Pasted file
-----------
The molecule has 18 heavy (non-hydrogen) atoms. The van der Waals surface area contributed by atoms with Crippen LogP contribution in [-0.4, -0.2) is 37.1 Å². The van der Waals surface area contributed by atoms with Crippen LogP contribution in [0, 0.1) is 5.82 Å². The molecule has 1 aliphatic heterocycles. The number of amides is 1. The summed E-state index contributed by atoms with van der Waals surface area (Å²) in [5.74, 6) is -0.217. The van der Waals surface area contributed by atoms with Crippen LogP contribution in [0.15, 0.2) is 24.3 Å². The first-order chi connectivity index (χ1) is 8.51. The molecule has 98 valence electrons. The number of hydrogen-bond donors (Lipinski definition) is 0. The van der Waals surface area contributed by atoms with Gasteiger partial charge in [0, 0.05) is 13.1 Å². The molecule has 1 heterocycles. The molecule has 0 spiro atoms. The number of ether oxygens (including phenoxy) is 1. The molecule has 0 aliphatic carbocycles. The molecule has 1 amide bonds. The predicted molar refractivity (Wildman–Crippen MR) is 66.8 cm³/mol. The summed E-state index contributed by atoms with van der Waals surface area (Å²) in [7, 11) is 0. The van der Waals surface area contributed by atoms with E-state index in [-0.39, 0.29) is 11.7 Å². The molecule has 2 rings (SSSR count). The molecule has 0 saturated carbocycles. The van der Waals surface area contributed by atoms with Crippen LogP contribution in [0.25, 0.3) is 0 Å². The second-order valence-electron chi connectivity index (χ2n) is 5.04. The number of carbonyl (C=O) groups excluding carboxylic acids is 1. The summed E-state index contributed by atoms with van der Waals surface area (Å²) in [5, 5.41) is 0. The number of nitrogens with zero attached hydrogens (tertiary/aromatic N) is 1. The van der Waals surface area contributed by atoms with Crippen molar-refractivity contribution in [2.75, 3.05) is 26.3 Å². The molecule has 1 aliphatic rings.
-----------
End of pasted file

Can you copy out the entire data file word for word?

The molecule has 18 heavy (non-hydrogen) atoms. The van der Waals surface area contributed by atoms with Crippen LogP contribution in [-0.4, -0.2) is 37.1 Å². The van der Waals surface area contributed by atoms with Crippen LogP contribution in [0, 0.1) is 5.82 Å². The molecule has 1 aliphatic heterocycles. The number of amides is 1. The summed E-state index contributed by atoms with van der Waals surface area (Å²) in [5.74, 6) is -0.217. The van der Waals surface area contributed by atoms with Crippen LogP contribution in [0.15, 0.2) is 24.3 Å². The first-order chi connectivity index (χ1) is 8.51. The molecule has 98 valence electrons. The number of hydrogen-bond donors (Lipinski definition) is 0. The van der Waals surface area contributed by atoms with Gasteiger partial charge in [0, 0.05) is 13.1 Å². The molecule has 1 heterocycles. The molecule has 0 spiro atoms. The number of ether oxygens (including phenoxy) is 1. The molecule has 0 aliphatic carbocycles. The molecule has 1 amide bonds. The predicted molar refractivity (Wildman–Crippen MR) is 66.8 cm³/mol. The summed E-state index contributed by atoms with van der Waals surface area (Å²) in [7, 11) is 0. The van der Waals surface area contributed by atoms with E-state index in [-0.39, 0.29) is 11.7 Å². The molecule has 2 rings (SSSR count). The molecule has 0 saturated carbocycles. The van der Waals surface area contributed by atoms with Crippen LogP contribution in [0.25, 0.3) is 0 Å². The second-order valence-electron chi connectivity index (χ2n) is 5.04. The number of carbonyl (C=O) groups excluding carboxylic acids is 1. The summed E-state index contributed by atoms with van der Waals surface area (Å²) in [5, 5.41) is 0. The number of nitrogens with zero attached hydrogens (tertiary/aromatic N) is 1. The van der Waals surface area contributed by atoms with Crippen molar-refractivity contribution in [2.75, 3.05) is 26.3 Å². The molecule has 1 aliphatic rings.